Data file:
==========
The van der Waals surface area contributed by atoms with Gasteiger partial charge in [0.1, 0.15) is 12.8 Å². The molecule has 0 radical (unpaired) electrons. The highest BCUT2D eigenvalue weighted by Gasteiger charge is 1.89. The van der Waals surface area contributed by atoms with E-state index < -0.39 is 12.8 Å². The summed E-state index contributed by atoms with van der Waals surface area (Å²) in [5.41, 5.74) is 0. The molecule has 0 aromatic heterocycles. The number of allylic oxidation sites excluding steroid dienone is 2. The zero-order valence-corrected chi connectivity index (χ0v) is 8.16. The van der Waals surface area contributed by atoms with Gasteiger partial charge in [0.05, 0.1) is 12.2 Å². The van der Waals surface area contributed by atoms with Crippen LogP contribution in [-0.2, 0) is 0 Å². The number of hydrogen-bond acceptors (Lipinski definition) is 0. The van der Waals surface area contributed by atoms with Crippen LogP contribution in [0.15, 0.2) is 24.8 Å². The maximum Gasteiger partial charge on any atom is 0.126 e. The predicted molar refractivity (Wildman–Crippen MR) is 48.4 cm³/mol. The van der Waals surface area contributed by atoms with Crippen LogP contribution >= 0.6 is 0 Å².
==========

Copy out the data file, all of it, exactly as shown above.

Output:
The van der Waals surface area contributed by atoms with Gasteiger partial charge in [0.1, 0.15) is 12.8 Å². The molecule has 0 radical (unpaired) electrons. The highest BCUT2D eigenvalue weighted by Gasteiger charge is 1.89. The van der Waals surface area contributed by atoms with E-state index < -0.39 is 12.8 Å². The summed E-state index contributed by atoms with van der Waals surface area (Å²) in [5.41, 5.74) is 0. The molecule has 0 aromatic heterocycles. The number of allylic oxidation sites excluding steroid dienone is 2. The zero-order valence-corrected chi connectivity index (χ0v) is 8.16. The van der Waals surface area contributed by atoms with Gasteiger partial charge in [0.05, 0.1) is 12.2 Å². The van der Waals surface area contributed by atoms with Crippen LogP contribution in [-0.2, 0) is 0 Å². The number of hydrogen-bond acceptors (Lipinski definition) is 0. The van der Waals surface area contributed by atoms with Crippen LogP contribution in [0.15, 0.2) is 24.8 Å². The maximum Gasteiger partial charge on any atom is 0.126 e. The predicted molar refractivity (Wildman–Crippen MR) is 48.4 cm³/mol. The van der Waals surface area contributed by atoms with Crippen LogP contribution >= 0.6 is 0 Å².